What are the legal requirements when establishing a supplementary school?
New from September 2016: take our quiz to check your school’s compliance with the Voluntary Code of Practice for Supplementary Education.
Supplementary schools offer educational support (language, core curriculum, faith and culture) and other out-of-school activities to children attending mainstream schools. They are established and managed by community members, generally on a voluntary basis. There are 3,000-5,000 such schools in England.
Paul Hamlyn Foundation (PHF) has completed a number of case studies showing a range of models for relatively sustainable supplementary schools financing. The summary report is available to download from the PHF website, while the full-length case studies can be accessed from our research page here on the NRCSE website. PHF have also published a report on the characteristics of supplementary school pupils and their educational attainment.
IPPR and RSA both completed and published research on supplementary schools and the importance of their role in improving and sustaining the educational outcomes of BME and disadvantaged children and young people. Links to both studies here.
John Lyon’s Charity is at the forefront of support for supplementary schools and believes them to be an important vehicle for channelling direct support to a variety of communities. The Charity has commissioned many pieces of work exploring and supporting the sector.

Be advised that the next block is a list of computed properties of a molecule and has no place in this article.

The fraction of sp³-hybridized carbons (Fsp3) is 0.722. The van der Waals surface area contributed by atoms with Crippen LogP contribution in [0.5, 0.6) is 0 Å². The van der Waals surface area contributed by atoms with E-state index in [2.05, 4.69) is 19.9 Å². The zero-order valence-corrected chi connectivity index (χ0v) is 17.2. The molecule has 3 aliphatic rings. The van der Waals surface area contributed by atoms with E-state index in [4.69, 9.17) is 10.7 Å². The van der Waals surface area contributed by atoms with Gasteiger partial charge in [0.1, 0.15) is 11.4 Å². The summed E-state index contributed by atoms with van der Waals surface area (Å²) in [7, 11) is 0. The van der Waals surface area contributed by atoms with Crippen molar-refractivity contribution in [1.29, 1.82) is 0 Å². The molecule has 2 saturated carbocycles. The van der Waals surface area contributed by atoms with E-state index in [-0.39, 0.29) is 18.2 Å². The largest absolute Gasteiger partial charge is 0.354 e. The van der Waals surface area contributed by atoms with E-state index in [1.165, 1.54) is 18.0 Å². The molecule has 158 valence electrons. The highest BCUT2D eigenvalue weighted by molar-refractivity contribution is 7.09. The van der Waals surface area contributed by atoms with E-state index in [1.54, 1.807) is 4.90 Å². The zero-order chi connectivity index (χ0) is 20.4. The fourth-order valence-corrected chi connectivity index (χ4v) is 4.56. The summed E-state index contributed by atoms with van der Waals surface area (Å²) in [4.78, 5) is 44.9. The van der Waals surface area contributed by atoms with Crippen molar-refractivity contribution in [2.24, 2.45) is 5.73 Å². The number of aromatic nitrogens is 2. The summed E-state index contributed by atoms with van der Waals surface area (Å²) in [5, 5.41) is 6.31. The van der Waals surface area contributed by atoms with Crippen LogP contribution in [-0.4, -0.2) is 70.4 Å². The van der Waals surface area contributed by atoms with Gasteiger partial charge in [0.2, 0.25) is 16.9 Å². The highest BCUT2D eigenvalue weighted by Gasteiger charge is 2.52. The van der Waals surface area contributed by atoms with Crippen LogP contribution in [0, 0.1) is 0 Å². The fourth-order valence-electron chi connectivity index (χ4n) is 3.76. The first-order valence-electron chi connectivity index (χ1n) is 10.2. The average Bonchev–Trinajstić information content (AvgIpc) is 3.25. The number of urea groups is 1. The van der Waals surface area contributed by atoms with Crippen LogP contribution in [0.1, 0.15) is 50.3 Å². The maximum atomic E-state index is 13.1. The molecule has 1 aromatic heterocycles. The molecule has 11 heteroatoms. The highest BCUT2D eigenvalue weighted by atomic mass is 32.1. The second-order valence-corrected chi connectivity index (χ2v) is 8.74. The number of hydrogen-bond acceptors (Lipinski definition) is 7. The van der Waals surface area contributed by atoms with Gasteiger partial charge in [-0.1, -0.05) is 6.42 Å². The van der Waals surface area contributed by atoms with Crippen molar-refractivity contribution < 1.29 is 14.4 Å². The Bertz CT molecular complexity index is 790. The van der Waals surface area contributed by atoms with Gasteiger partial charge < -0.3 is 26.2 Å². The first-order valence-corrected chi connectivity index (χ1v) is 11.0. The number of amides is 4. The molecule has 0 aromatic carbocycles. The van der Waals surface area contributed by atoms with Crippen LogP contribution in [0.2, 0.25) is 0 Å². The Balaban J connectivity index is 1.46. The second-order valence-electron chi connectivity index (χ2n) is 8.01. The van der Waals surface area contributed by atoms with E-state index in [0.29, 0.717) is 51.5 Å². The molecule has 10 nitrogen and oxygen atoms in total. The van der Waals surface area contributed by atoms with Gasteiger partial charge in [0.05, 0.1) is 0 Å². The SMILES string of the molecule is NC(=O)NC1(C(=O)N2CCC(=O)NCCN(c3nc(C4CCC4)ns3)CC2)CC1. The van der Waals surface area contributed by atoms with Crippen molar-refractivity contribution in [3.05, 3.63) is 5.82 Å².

The National Resource Centre for Supplementary Education (NRCSE) is a national strategic and support organisation for community-led supplementary schools and the wider supplementary education sector across England. We are the national champion for excellence, innovation and partnership in supplementary education. We campaign throughout England on behalf of supplementary schools and their students, tutors and leaders. We aim to help raise the profile of supplementary schools and their standards of teaching, learning and management.
NRCSE facilitates the only nationally-recognised quality assurance scheme for all forms of supplementary education, the Quality Framework.
We also work to improve the funding available to support community-led supplementary schools. We do this by working with the schools themselves, with the professionals who support supplementary schools within local authorities, and with mainstream schools wanting to collaborate with providers of supplementary education. We are independent of, but work with, local and central government. We’re funded by John Lyon’s Charity, Esmée Fairbairn Foundation and Trust for London and work closely with Paul Hamlyn Foundation, BBC Children in Need, The Department for Education, the British Museum, SafeNetwork and many local authorities and funders across England.
We believe that there are 8 pillars to work in the supplementary education sector:
- Raising aspirations
- Learning mother-tongue languages
- Core curriculum teaching
- Cultural engagement
- Culture of achievement
- Partnership with mainstream schools
- Peer support
- Engaging parents
More information on each of these areas, including research and case studies will be available here soon.